I need an elegant solution to my bag problems . . . what is it?
February 9, 2020 6:19 PM   Subscribe

After spilling coffee, breakfast shakes, and tumblers full of iced lemon water on my way into work, I am in desperate need of a new solution!

Every day I leave my home with many items: a cross-body purse (Baggallini), a soft-sided (insulated) lunch bag, another bag with books/student work (typically a canvas bag from Barnes & Noble), and two 24 oz. tumblers filled with beverages (breakfast shake and filtered iced water).

I'm a teacher, so I try to bring everything I need with me during one trip (once I walk into the building, I'm typically engaged in immediate conversations with colleagues or students and am preoccupied for the rest of the day). I drink my breakfast shake during my first period class or prep period and sip on my water throughout the day. I refill my tumbler with water I have in a small fridge in my classroom (I don't like the drinking fountain water and there isn't another filtration system near my classroom, although there is one in the building). I prefer to start the day with delicious, filtered, fruit-infused water from home. I don't have any time to prepare things once I arrive at school, because I like to roll up late like that.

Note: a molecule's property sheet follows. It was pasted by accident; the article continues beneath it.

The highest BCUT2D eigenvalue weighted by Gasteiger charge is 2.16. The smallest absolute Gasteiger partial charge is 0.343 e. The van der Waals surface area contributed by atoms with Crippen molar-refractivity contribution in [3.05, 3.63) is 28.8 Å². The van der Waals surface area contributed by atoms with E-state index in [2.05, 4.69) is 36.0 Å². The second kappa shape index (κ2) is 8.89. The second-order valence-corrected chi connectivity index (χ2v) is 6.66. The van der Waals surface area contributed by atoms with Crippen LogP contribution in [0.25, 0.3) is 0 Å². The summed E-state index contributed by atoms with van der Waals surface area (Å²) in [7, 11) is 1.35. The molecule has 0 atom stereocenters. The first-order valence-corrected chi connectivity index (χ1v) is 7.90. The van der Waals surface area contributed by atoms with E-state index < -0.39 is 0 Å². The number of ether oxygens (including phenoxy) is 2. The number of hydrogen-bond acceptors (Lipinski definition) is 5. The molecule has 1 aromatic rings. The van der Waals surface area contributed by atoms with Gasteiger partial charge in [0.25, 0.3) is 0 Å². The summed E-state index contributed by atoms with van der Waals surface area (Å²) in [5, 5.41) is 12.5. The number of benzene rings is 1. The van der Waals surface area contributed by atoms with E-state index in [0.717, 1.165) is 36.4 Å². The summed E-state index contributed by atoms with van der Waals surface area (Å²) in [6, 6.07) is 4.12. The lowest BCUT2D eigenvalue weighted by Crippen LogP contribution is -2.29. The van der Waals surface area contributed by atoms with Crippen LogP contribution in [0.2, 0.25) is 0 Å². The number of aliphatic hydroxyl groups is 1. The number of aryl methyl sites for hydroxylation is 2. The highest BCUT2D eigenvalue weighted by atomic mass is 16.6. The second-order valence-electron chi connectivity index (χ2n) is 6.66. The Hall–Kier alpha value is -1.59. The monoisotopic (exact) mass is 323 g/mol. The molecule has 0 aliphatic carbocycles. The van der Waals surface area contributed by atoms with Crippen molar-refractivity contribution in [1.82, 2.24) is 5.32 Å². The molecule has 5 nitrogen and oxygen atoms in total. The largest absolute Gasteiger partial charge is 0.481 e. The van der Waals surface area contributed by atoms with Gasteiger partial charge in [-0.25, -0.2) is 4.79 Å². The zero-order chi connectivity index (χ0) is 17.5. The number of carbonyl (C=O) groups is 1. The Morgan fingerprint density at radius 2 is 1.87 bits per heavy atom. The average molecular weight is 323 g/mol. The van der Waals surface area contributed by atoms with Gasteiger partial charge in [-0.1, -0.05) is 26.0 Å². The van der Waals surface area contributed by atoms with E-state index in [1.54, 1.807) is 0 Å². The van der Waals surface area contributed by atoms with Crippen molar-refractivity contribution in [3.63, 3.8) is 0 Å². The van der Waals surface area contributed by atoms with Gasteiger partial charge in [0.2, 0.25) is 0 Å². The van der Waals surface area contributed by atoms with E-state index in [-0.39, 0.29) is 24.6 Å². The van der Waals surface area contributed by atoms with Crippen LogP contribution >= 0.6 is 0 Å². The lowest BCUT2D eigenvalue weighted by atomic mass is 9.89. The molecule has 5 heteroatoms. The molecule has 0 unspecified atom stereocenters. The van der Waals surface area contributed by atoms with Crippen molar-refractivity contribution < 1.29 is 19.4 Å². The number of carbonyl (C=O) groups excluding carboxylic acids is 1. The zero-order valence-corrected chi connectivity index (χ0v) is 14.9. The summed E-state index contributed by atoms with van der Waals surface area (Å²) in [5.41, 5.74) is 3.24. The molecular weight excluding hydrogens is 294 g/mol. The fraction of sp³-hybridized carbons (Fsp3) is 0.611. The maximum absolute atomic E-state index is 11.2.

So: how in the world do I carry all of this? My current "system" is to drape bags over my shoulders/arms and carry the tumblers in both hands. This is awkward, but becomes additionally problematic when I stop for coffee once a week. On those days I either forgo my water tumbler (sad!) or put one of the tumblers into my purse (you're right - this has resulted in spillage on more than one occasion). At this point, my bag lady foibles are well-known by my students and other staff members. It's one of those funny/not funny things; my antics result in great hilarity, but I'm secretly super stressed out about it.